When McDonald's franchisee Tom Wolf built his latest restaurant in Huntington, W.Va., late last year, he installed two chargers for all-electric cars so customers could juice their batteries while eating.

So far, the charging station has been used a few times.

"It's for the future," says Wolf, who spent $6,385 on chargers that are about the size and shape of a parking meter. He doesn't know anyone in Huntington who owns a plug-in car but expects that will change once electric vehicles like the Chevrolet Volt and the Nissan Leaf become more widely available.

Across the US, such equipment is proliferating even though it is unclear whether plug-in cars will prove popular.

Walgreen Co. has chargers outside four Texas stores and plans to add more there and in San Francisco, Orlando, Fla., and Washington, D.C.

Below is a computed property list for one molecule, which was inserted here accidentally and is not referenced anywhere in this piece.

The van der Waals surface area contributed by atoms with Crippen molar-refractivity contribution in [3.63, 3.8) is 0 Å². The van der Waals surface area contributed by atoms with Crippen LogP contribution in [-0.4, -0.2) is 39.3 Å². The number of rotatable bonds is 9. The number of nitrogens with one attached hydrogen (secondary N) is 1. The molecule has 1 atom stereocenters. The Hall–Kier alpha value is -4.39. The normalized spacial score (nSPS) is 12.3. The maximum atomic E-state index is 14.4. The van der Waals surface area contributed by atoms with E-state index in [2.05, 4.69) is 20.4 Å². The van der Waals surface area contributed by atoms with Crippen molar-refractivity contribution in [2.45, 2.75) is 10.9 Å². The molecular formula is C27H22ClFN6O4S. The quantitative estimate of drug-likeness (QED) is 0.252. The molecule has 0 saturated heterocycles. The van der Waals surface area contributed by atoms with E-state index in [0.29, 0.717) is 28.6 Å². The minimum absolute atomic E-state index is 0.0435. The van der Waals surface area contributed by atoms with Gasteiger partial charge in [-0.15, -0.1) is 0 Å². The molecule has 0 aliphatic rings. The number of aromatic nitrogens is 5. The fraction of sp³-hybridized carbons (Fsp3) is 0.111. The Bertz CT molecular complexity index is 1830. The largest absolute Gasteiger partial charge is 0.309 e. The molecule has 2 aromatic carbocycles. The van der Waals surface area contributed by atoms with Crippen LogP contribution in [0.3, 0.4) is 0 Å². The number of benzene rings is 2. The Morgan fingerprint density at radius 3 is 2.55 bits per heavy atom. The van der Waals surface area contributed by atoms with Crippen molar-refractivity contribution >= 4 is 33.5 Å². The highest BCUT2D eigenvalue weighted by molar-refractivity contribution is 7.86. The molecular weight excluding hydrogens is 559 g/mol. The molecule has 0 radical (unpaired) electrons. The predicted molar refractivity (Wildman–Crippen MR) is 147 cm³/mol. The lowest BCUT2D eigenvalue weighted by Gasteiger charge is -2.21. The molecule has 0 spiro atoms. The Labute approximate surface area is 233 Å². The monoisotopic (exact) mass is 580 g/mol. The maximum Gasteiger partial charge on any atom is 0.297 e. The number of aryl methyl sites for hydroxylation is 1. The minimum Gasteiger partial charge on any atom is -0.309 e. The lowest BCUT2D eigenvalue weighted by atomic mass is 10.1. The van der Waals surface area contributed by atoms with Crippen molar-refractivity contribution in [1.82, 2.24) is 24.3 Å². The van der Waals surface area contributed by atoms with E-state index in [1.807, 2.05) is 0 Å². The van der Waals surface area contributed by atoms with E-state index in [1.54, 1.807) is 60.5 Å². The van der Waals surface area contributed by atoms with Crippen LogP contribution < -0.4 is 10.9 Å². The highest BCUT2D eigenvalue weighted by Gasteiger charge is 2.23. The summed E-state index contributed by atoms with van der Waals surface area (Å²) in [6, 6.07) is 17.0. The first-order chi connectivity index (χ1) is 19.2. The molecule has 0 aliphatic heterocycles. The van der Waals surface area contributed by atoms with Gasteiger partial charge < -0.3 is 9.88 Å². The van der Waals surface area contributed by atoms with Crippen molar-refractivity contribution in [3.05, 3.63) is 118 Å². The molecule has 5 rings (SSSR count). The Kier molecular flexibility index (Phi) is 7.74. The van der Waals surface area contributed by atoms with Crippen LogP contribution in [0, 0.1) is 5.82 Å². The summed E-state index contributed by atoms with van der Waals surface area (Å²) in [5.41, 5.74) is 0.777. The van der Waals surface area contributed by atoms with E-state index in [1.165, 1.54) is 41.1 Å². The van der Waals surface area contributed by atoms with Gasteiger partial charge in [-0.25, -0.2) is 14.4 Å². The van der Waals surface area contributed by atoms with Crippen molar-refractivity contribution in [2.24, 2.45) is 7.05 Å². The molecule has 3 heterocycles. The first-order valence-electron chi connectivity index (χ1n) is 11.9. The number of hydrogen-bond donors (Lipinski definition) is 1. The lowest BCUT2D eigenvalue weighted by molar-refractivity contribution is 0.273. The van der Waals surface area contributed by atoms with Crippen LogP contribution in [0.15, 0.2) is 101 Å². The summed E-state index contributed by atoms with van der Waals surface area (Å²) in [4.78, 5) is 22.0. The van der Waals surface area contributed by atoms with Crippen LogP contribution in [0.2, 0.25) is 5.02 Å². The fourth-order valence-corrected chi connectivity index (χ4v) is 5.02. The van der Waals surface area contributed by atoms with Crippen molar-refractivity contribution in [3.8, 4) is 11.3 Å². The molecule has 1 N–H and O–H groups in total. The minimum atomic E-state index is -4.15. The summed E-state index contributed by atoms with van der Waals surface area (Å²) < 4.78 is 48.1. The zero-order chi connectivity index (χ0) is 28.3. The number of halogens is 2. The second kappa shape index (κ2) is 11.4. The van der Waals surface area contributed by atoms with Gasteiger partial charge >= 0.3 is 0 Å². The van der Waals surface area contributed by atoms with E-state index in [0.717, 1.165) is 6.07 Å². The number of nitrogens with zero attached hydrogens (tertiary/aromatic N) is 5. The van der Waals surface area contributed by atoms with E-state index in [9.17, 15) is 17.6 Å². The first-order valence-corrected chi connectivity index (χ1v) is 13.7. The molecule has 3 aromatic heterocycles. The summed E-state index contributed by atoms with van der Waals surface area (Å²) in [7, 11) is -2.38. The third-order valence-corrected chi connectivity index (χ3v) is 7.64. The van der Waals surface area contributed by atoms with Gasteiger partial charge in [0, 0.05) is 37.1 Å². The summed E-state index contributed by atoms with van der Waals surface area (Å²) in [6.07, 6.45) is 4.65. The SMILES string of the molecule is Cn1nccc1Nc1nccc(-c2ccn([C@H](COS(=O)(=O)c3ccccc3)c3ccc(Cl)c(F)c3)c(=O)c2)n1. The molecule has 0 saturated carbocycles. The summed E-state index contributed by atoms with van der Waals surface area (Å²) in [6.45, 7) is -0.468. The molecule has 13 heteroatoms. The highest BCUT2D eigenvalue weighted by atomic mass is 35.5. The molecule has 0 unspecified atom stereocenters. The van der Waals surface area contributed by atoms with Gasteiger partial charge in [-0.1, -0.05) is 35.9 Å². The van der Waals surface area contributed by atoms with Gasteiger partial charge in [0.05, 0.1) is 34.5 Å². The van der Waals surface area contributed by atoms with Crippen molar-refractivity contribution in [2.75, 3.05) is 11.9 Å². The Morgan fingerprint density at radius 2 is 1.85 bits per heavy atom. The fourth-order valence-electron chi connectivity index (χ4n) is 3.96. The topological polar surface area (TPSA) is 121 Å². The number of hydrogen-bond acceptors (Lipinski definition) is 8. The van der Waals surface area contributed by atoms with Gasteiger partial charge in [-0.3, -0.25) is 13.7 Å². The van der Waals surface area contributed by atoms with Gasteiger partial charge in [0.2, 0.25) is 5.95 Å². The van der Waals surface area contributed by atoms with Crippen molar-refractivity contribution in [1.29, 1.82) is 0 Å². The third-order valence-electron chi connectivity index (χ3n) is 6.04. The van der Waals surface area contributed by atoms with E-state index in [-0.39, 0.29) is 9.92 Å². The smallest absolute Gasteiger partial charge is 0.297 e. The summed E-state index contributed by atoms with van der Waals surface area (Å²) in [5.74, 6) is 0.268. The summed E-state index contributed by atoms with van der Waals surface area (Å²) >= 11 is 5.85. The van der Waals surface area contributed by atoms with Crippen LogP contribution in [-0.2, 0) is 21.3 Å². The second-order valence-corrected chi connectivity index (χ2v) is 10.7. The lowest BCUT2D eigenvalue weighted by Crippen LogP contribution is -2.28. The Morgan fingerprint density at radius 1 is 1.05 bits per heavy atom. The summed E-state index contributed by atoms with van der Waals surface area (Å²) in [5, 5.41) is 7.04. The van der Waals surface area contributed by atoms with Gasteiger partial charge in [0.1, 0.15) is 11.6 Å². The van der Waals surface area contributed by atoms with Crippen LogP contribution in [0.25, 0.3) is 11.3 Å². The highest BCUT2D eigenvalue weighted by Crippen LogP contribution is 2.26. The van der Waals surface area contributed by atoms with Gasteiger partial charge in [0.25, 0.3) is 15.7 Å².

Cracker Barrel Old Country Store Inc. expects to have chargers outside some Tennessee restaurants within months. Murphy Oil USA, a gas-station operator, is testing one in Chattanooga, Tenn., to gauge demand.

Fewer than 15,000 all-electric cars are on US roads, says Plug In America, a group promoting the technology. The Obama administration hopes one million such cars will be zipping around in 2015, reducing oil dependence, although others expect it will take longer to reach that level.

A growing number of companies supply chargers, including Eaton Corp., General Electric Co., Siemens AG and Schneider Electric SA, and there are about 1,400 publicly accessible chargers scattered around the country. Pike Research, a consulting firm in Boulder, Colo., projects 13,000 stations by the end of 2012. By contrast, there are about 160,000 gas stations in the US.

Charging equipment is popping up largely because of subsidies. As part of a $5 billion federal program to subsidize development of electric vehicles and battery technology, the US Energy Department over the past two years provided about $130 million for two pilot projects that help pay for chargers at homes, offices and public locations.